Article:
He also reminded the nation's public and leaders that the American Revolution was driven by a mission to throw off the chains of abusive monarchical powers, which without colonial representation in the British government, amounted to an unchecked executive tyranny.
In what may have been the philosophical backbone of the speech, the former vice president remarked that "An executive who arrogates to himself the power to ignore the legitimate legislative directives of the Congress or to act free of the check of the judiciary becomes the central threat that the Founders sought to nullify in the Constitution - an all-powerful executive too reminiscent of the King from whom they had broken free."
Continuing with the words of James Madison, considered the philosophical and political father of the Constitution, he stated: "the accumulation of all powers, legislative, executive, and judiciary, in the same hands, whether of one, a few, or many, and whether hereditary, self-appointed, or elective, may justly be pronounced the very definition of tyranny."
He went on to detail many of the troubling occasions on which the executive took deliberate action to bend or to depart from existing legal and governmental constraints on police powers. He also noted actions and interpretations that show the administration has long been aware of the fallacy of its own arguments in favor of these "implied" powers.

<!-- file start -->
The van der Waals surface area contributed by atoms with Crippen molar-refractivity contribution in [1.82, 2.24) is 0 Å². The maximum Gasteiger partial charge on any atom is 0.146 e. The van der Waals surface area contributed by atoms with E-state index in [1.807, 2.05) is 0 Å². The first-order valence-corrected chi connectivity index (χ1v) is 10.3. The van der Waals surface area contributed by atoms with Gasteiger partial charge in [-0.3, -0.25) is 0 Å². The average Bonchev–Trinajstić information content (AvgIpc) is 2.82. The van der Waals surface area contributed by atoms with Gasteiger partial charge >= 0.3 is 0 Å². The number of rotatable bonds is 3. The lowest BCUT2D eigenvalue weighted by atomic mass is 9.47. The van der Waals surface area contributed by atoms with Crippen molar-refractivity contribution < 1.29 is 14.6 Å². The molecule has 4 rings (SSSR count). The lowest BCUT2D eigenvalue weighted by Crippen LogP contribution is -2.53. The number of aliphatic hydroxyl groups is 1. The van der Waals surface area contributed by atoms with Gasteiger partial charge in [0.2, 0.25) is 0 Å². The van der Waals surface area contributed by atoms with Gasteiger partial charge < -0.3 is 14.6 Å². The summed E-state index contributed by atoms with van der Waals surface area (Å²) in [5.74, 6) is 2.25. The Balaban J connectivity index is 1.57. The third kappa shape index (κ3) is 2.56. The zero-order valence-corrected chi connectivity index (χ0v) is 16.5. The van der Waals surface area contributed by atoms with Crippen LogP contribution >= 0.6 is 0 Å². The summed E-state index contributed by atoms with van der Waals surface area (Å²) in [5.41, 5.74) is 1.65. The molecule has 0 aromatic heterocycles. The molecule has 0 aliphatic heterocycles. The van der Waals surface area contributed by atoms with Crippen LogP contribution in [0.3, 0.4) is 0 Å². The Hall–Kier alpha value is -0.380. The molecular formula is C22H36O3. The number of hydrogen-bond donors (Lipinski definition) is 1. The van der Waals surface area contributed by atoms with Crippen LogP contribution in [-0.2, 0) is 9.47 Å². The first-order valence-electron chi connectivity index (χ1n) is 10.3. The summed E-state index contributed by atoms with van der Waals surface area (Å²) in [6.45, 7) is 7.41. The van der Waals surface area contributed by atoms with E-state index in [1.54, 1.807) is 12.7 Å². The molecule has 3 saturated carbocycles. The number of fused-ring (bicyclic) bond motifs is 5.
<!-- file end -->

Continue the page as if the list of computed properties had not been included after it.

Specifically, and perhaps most notably, Attorney General Gonzales himself "concedes that the Administration knew that the NSA project was prohibited by existing law and that they consulted with some members of Congress about changing the statute."
He then added that in talking of how those negotiations proceeded, "Gonzales says that they were told this probably would not be possible. So how can they now argue that the Authorization for the Use of Military Force somehow implicitly authorized it all along?" Gonzales has agreed to testify before the Senate, in public, and to answer questions regarding the NSA program, its extent and its legality.
It might be noted that after Mr. Gore's speech, the attorney general appeared on CNN's Larry King Live and refuted the assertion that he knowingly participated in a program that violated the law or undermined the Constitution. He also said the Clinton administration's policies were not in keeping with Gore's current position.
The White House has sought to deflect attention to the NSA wiretapping program by citing examples where they allege the Clinton administration engaged in "warrantless physical searches" and to one occasion where Clinton's deputy attorney general defended the president's power to do so.
What is striking in this particular political controversy, is that the branch of government sworn to enforce and to uphold the rule of law has come to argue that laws have somehow given it the implied power to ignore, circumvent or entirely violate existing law, without any possibility of constraint from other authorities or any checks on its powers. Whatever one's political persuasion, this assertion clearly contradicts several provisions of the United States Constitution.